Today we will look at other potential contributors to the pediatric obesity epidemic which I didn’t include in my paper. There are a few reasons for that – some risk factors are ones that I just felt didn’t have much evidence behind them, others were similar to ones that were included, and some just didn’t fit within the space constraints (since this paper was originally written for my comprehensive exams, it was limited to 15 pages).... Read more »

  • December 16, 2011
  • 04:06 AM

All I want for Christmas is… Youth. The Truth and Lies about Anti-ageing products.

by Stuart Farrimond in Guru: Science Blog

On the third day of Christmas, my Guru gave to me… The truth about beauty products! With Christmas just around the corner, everyone is making final preparations for the holiday season. The social calendar is full, what with office parties, friend’s get-togethers, families to visit and a lot of shopping to do – unless you [...]... Read more »

Watson, R., Ogden, S., Cotterell, L., Bowden, J., Bastrilles, J., Long, S., & Griffiths, C. (2009) A cosmetic ‘anti-ageing’ product improves photoaged skin: a double-blind, randomized controlled trial. British Journal of Dermatology, 161(2), 419-426. DOI: 10.1111/j.1365-2133.2009.09216.x  

  • December 16, 2011
  • 12:20 AM

Shoulder force couples – How do they function throughout rehab exercises?

by Mark Rice in Sports Medicine Research (SMR): In the Lab & In the Field

Swanik et al. investigated muscle coactivation levels and coactivation patterns of the subscapularis, infraspinatus, and teres minor throughout the range of motion (ROM) of 4 commonly utilized therapeutic exercises.... Read more »

  • December 15, 2011
  • 06:37 PM

Bibliotherapy – The Healing Power of Books

by Veronica Pamoukaghlian, MA in Brain Blogger

A book must be an ice-axe to break the seas frozen inside our soul. — Franz Kafka In this era of tablets, videogames and virtual reality, it may seem anachronistic for kids to be told that “reading is good for you.” Though there are many ways in which reading can be beneficial for the education [...]... Read more »

  • December 15, 2011
  • 09:58 AM

Recurrent splicing mutations in MDS and leukemia

by Daniel Koboldt in Massgenomics

Myelodysplastic syndrome (MDS, also called preleukemia) is a blood disorder characterized by ineffective production of myeloid cells, or leukocytes. The disorderly and ineffective production of blood cells from stem cells in the bone marrow results in low blood counts, or cytopenias. As many of 30% of MDS cases progress to full-blown, chemotherapy-resistant secondary AML. This [...]... Read more »

Graubert TA, Shen D, Ding L, Okeyo-Owuor T, Lunn CL, Shao J, Krysiak K, Harris CC, Koboldt DC, Larson DE.... (2011) Recurrent mutations in the U2AF1 splicing factor in myelodysplastic syndromes. Nature genetics. PMID: 22158538  

Quesada V, Conde L, Villamor N, Ordóñez GR, Jares P, Bassaganyas L, Ramsay AJ, Beà S, Pinyol M, Martínez-Trillos A.... (2011) Exome sequencing identifies recurrent mutations of the splicing factor SF3B1 gene in chronic lymphocytic leukemia. Nature genetics. PMID: 22158541  

  • December 15, 2011
  • 09:43 AM

Contributors to the Pediatric Obesity Epidemic Part 4: Adult Obesity, and Relative Contributions of All Risk Factors

by Travis Saunders, MSc in Obesity Panacea

In Part 1 we examined the impact of changes in physical activity and sedentary behaviour, in Part 2 we looked at changes in food intake, and in Part 3 we looked at sleep, breastfeeding, maternal age and pollution. Today we look at the evidence (or lack thereof) linking adult obesity with the pediatric obesity epidemic, then examine the relative contributions of all of the risk factors we’ve discussed so far.... Read more »

  • December 15, 2011
  • 09:24 AM

AML update from 2011 ASH Annual Meeting

by Pieter Droppert in Biotech Strategy Blog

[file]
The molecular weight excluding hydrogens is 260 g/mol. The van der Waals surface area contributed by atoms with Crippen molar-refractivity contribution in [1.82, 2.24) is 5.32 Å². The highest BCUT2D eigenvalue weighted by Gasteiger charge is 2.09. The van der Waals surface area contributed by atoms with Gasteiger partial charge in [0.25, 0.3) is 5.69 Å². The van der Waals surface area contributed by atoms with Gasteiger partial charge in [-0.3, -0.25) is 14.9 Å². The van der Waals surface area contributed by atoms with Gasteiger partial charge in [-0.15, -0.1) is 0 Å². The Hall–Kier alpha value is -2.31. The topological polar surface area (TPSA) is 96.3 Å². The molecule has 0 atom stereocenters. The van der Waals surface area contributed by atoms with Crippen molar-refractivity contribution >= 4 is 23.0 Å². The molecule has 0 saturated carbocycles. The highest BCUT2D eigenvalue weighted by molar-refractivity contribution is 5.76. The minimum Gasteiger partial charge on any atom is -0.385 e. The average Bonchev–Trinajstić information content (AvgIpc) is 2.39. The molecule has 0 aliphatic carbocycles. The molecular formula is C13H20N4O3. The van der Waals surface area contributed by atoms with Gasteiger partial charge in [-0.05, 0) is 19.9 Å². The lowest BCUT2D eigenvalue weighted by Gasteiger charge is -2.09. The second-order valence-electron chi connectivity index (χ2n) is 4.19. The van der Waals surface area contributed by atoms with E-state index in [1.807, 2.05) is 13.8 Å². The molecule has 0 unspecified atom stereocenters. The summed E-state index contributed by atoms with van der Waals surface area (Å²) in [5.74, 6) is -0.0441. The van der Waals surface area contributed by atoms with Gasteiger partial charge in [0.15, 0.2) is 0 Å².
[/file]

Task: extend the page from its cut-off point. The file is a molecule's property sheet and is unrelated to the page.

A good definition of AML comes from a recent paper in the journal, “Blood” where Yang Shen and colleagues from the Shanghai Institute of Hematology and other Chinese institutions describe it as:

“A group of heterogeneous diseases with considerable diversity in terms of clinical behavior and prognosis.”

A lot of work has been done in identifying the cytogenetic abnormalities associated with AML. Considerable effort has been spent in attempting to correlate the molecu........ Read more »

  • December 15, 2011
  • 08:24 AM

AML update from 2011 ASH annual meeting

by Pieter Droppert in Biotech Strategy Blog

At the recent American Society of Hematology (ASH) annual meeting in San Diego, I had the opportunity to hear a few presentations on Acute Myeloid Leukemia (AML). Those of you familiar with the ASH annual meeting will know that most … Continue reading →... Read more »

  • December 15, 2011
  • 06:30 AM

Intraosseous Versus Intravenous Vascular Access During Out-of- Hospital Cardiac Arrest – A Randomized Controlled Trial

by Rogue Medic in Rogue Medic

For treatment of medical cardiac arrest patients, which is better – IO (IntraOsseous) or IV (IntraVenous) access for medication administration?

Since no medications have ever been demonstrated to improve survival from cardiac arrest (only chest compressions and defibrillation have), the most important consideration will be what method results in the least interruption of compressions and the least interference with defibrillation.... Read more »

  • December 15, 2011
  • 02:54 AM

"Mad Honey" Sex Is A Bad Idea

by Neuroskeptic in Neuroskeptic

A cautionary tale from Turkey - do not eat poison honey to try to spice up your sex life. "Mad honey" is honey made by bees from the nectar of toxic Rhododendron flowers. In places where wild Rhododendrons grow, including Turkey, it's a health hazard. The dangers of mad honey were known to the ancient Greeks and Romans, and it's reported that leaving tainted honeycombs in the path of invading armies was a popular military tactic.2000 years later, some people still haven't quite got the message. ........ Read more »

Mikail Yarlioglues et al. (2011) Mad-Honey Sexual Activity and Acute Inferior Myocardial Infarctions in a Married Couple. Texas Heart Institute Journal. info:/

  • December 15, 2011
  • 12:08 AM

Measuring Brain Activity to Track Recovery from Sport-Related Concussion

by Jane McDevitt in Sports Medicine Research (SMR): In the Lab & In the Field

The purpose of this study was to follow recovery from a concussion within athletes using an index based on changes in quantitative electroencephalographic (EEG; brain activity) that was previously developed among an independent Emergency Department sample of head-injured subjects with traumatic brain injuries. ... Read more »